“My realization of this recently was a big disappointment for UF for not planning for dependency and more renewables,” she said. “We have experts on campus who could tell you a lot about the best ways to continue our energy production on campus in a renewable and climate-friendly way. “
Construction would also result in the removal of trees on campus, but UF’s Landscape Master Plan says it will plant more shade trees along walkways and other open spaces on campus to compensate for the losses. losses – what Vander Zanden said she supports.
“I think it’s great that UF is expanding its facilities,” she said. “I think they just need to factor in the losses and also plan for long term sustainability, and I don’t necessarily see that happening.”
All construction projects have been in the planning stage since 2016, UF Construction Manager Frank Javaheri wrote in an email. Now UF is in the next stages of starting construction on some of its long term designs.
Following UF’s plan to make the campus more pedestrian-friendly, the university is transforming its core into a car-free zone and implementing gateway projects.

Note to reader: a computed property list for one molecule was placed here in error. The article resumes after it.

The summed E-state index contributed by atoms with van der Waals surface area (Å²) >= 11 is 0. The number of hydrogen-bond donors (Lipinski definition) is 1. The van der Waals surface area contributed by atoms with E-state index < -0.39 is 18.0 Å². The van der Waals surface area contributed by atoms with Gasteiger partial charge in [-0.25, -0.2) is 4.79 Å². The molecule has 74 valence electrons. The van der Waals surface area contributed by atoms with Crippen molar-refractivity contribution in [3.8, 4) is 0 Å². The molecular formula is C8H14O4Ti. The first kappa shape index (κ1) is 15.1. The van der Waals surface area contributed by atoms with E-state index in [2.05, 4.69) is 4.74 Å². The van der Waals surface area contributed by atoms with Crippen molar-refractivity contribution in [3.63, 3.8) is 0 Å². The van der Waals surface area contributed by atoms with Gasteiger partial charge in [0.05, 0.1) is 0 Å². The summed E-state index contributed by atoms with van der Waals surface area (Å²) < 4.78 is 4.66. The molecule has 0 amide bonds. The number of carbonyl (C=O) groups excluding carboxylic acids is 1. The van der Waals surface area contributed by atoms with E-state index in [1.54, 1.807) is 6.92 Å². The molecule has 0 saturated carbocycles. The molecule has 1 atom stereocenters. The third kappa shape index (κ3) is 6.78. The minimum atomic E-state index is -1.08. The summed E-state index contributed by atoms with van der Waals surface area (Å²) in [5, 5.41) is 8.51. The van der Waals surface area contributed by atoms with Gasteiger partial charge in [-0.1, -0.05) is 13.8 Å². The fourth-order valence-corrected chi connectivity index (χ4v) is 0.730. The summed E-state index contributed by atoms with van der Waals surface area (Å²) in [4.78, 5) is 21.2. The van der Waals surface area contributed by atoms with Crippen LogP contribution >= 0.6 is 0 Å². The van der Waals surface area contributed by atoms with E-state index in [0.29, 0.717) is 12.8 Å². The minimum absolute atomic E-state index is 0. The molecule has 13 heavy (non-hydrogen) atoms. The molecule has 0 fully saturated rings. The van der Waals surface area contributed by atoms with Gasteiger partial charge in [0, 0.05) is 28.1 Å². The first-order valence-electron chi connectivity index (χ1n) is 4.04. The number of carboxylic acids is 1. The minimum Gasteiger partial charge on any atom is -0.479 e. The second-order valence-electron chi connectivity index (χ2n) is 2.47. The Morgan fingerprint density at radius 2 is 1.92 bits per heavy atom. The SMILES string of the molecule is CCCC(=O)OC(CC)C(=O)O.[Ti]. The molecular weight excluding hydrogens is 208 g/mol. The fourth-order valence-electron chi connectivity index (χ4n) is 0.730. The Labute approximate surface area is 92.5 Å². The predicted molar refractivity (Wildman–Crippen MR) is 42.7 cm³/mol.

The university will replace some roads with a brick paved walkway to connect the Reitz Union Lawn to the Plaza of the Americas. The construction section of the Reitz lawn is expected to be completed by next month.
The walkway projects will incorporate more pedestrian access to the campus at the intersection of Newell Drive and West University Avenue, according to the landscape master plan. They will also provide a connection between UF and the Innovation District in downtown Gainesville. A landing area will be built next to Tigert Hall.
The Newell Footbridge is expected to be completed by December and the Northeast Footbridge by March.
A new indoor football training center is also under construction next to the O’Connell Center. The arena, which is expected to be completed by July, will host nearly two and a half football pitches and host all football support activities, including training, nutrition, fitness and medical care.
The university is continuing the process of demolishing the original WRUF radio station house to replace it with a new public security building. The new building, which is expected to be completed by September, will have three floors and renovate the existing Centrex building to 6,000 square feet, Javaheri wrote.
It will house the UF Police Department, the Emergency Management Department and the Emergency Operations Center. The facility will allow officers to answer blue light phone calls, access camera images at entry points and assist with 911 calls using video images if cameras are in the area.